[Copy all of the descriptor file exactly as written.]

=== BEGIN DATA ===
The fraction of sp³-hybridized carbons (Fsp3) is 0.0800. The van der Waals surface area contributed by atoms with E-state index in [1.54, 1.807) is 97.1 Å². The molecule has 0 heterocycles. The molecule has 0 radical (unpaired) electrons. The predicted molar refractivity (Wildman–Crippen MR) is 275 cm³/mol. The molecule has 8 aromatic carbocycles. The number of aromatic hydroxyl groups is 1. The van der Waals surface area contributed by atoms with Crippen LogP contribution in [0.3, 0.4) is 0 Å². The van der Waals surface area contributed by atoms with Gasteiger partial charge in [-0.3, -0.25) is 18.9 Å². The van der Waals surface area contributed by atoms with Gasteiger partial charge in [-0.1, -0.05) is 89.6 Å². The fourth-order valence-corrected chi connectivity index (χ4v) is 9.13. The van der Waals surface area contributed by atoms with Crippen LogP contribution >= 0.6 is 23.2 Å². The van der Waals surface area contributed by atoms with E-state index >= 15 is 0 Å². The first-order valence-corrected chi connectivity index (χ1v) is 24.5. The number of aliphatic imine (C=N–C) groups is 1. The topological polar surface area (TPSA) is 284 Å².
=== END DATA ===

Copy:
The fraction of sp³-hybridized carbons (Fsp3) is 0.0800. The van der Waals surface area contributed by atoms with E-state index in [1.54, 1.807) is 97.1 Å². The molecule has 0 heterocycles. The molecule has 0 radical (unpaired) electrons. The predicted molar refractivity (Wildman–Crippen MR) is 275 cm³/mol. The molecule has 8 aromatic carbocycles. The number of aromatic hydroxyl groups is 1. The van der Waals surface area contributed by atoms with Crippen LogP contribution in [0.3, 0.4) is 0 Å². The van der Waals surface area contributed by atoms with Gasteiger partial charge in [-0.3, -0.25) is 18.9 Å². The van der Waals surface area contributed by atoms with Gasteiger partial charge in [-0.1, -0.05) is 89.6 Å². The fourth-order valence-corrected chi connectivity index (χ4v) is 9.13. The van der Waals surface area contributed by atoms with Crippen LogP contribution >= 0.6 is 23.2 Å². The van der Waals surface area contributed by atoms with E-state index >= 15 is 0 Å². The first-order valence-corrected chi connectivity index (χ1v) is 24.5. The number of aliphatic imine (C=N–C) groups is 1. The topological polar surface area (TPSA) is 284 Å².